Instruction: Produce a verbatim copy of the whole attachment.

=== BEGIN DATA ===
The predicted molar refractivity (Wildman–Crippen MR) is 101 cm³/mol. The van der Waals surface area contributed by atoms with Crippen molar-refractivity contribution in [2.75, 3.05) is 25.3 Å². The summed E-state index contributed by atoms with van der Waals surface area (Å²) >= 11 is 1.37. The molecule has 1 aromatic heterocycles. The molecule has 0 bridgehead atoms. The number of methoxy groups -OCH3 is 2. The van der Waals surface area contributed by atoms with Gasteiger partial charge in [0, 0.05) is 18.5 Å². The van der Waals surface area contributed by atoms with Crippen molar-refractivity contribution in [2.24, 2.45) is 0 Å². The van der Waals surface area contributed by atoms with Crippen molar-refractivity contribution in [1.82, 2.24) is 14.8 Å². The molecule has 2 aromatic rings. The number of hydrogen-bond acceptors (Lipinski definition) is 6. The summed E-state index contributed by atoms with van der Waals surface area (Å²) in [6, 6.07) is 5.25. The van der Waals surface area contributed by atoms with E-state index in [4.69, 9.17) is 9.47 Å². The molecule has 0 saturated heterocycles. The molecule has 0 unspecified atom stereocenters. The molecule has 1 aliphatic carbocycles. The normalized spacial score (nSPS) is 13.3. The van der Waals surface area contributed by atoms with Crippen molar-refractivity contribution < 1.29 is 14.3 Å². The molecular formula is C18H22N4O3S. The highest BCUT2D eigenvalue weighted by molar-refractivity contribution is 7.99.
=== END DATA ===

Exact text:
The predicted molar refractivity (Wildman–Crippen MR) is 101 cm³/mol. The van der Waals surface area contributed by atoms with Crippen molar-refractivity contribution in [2.75, 3.05) is 25.3 Å². The summed E-state index contributed by atoms with van der Waals surface area (Å²) >= 11 is 1.37. The molecule has 1 aromatic heterocycles. The molecule has 0 bridgehead atoms. The number of methoxy groups -OCH3 is 2. The van der Waals surface area contributed by atoms with Gasteiger partial charge in [0, 0.05) is 18.5 Å². The van der Waals surface area contributed by atoms with Crippen molar-refractivity contribution in [2.24, 2.45) is 0 Å². The van der Waals surface area contributed by atoms with Crippen molar-refractivity contribution in [1.82, 2.24) is 14.8 Å². The molecule has 2 aromatic rings. The number of hydrogen-bond acceptors (Lipinski definition) is 6. The summed E-state index contributed by atoms with van der Waals surface area (Å²) in [6, 6.07) is 5.25. The van der Waals surface area contributed by atoms with E-state index in [4.69, 9.17) is 9.47 Å². The molecule has 0 saturated heterocycles. The molecule has 0 unspecified atom stereocenters. The molecule has 1 aliphatic carbocycles. The normalized spacial score (nSPS) is 13.3. The van der Waals surface area contributed by atoms with Crippen molar-refractivity contribution < 1.29 is 14.3 Å². The molecular formula is C18H22N4O3S. The highest BCUT2D eigenvalue weighted by molar-refractivity contribution is 7.99.